After a little more shopping, we all went to Testa’s Fine Foods for a couple of appetizers of Calamari and Onion Rings along with, you guessed it, some of the local beer. The food and the beer were both excellent.

 

As we made our way back to the tender to return to the ship, Carl and Janet are not clapping their hands because they were glad to be leaving Bar Harbor, but instead were drying them after using the every present Purell hand sanitizer. After a long cruise, you get so into the habit that when you enter your own dining room you hold out your hand for a squirt…

 

 

A couple of views as we were leaving the pier.

 

Having sailed into and out of ports in more than two dozen countries, I can’t ever remember be accompanied by a gun boat except in the United States. They were alongside us both as we came in and as we left. Not really sure of their purpose. I guess this is part of the president’s plan to keep unemployment down….

We got our packing done, and our luggage outside our stateroom before midnight. Since our flight wasn’t until 2:00PM we were not in any hurry to disembark, so we selected a late time. We had a leisurely last breakfast and then spent some time in our cabin reading. Janet was unhappy about the ships internet service. She was unable to print her boarding passes for the flight back. All of the terminals in the library were occupied by people just trying to burn up their internet minutes, ridiculous. I would rather just loose mine than waste the time. The Internet supervisor told her she could come back later when it was not so busy. What he didn’t tell her was that they now charged for printed pages and cut off the printer at 10PM because they could not get the charges on your final statement after that time. Come on Holland America, for what everyone spends you could afford the printing of a few boarding passes.

Disembarkation could not have been easier. Passing thru customs consisted of handing the officer your completed form and allowing him to glance at your passport. The ride to the airport was effortless and the flight to Atlanta uneventful. Our only problem was our luggage. We arrived so early at Logan, our luggage got on an earlier flight to Atlanta so we had to hunt it down before calling our limo service. Once called, Top Hat Limo was there in about 10 minutes for a pleasant ride home.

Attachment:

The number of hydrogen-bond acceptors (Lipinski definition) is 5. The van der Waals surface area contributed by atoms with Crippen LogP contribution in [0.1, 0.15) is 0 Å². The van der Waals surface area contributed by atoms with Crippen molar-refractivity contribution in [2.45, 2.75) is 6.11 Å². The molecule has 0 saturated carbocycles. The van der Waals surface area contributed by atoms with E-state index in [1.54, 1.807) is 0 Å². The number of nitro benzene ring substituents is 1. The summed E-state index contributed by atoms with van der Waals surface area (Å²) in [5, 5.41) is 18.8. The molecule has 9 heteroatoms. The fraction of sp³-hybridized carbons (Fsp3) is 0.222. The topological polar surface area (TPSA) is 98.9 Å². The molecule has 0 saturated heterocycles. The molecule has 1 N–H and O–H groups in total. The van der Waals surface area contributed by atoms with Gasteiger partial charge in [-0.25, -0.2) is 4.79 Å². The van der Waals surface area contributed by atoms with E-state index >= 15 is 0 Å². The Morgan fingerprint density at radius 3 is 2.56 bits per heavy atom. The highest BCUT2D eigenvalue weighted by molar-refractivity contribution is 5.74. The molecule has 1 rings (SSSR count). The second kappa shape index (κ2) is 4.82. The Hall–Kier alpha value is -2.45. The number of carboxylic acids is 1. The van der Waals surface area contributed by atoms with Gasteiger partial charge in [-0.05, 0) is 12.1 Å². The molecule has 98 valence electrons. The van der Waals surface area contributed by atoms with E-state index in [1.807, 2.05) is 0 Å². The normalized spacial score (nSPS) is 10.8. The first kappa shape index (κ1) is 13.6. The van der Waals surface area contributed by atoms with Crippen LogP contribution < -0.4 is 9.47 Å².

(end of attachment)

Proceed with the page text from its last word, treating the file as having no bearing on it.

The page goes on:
In conclusion, we had a very nice trip and visited some very interesting ports. The ship’s staff were excellent although at times they seemed to be understaffed. The onboard programs were very good and we had the opportunity to attend many excellent lectures on a wide variety of subjects. There were many places I would enjoy returning to and spending additional time, and others that I am glad I have been but don’t have any overwhelming desire to return.

Regarding the Maasdam and Holland America, I was disappointed. I don’t know whether it was because of spending cut-backs initiated by the company or some other factors, there were many problems which I feel could have been avoided. I detected an inconstancy with the Captain which I have not found on other cruises. Communications from the bridge were poor and often events were not publicized well. Again, perhaps this was beyond his control, but nevertheless it made for some less than ideal times. The layout and organization on the Lido was chaotic. There were times I simply skipped lunch rather than compete with the rudeness exhibited by some in the meal lines. Please don’t misunderstand me, the majority of passengers were pleasant and fun to be with but there seemed to be an inordinate number of those who felt the world revolved around them. I will have to re-evaluate whether to take a Holland American Cruise the next time and it is a shame because they have some of the most interesting port call of any line.

Sorry to end the blog on a negative note, but remember – we did have fun and do not regret making the trip. Carl and Janet were excellent traveling companions whom we hope to do a lot more traveling with. The photo opportunities were great and the beer was good…

Till next time…

 

 

 

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One Response to August 17, Bar Harbor, Maine

  1. Dick Rubant says:

    Wendell,.
    Thank you for the entire blog of wonderful pictures and information. I guess you did have some plusses and minuses with the weather and the Captain of the ship. At least you didn’t run into any icebergs and sink!! Glad you were impressed with your 2 New england stops where you got more than the normal fill of LOBSTAH!! Until your next trip, your neighbors. Dick & Cynthia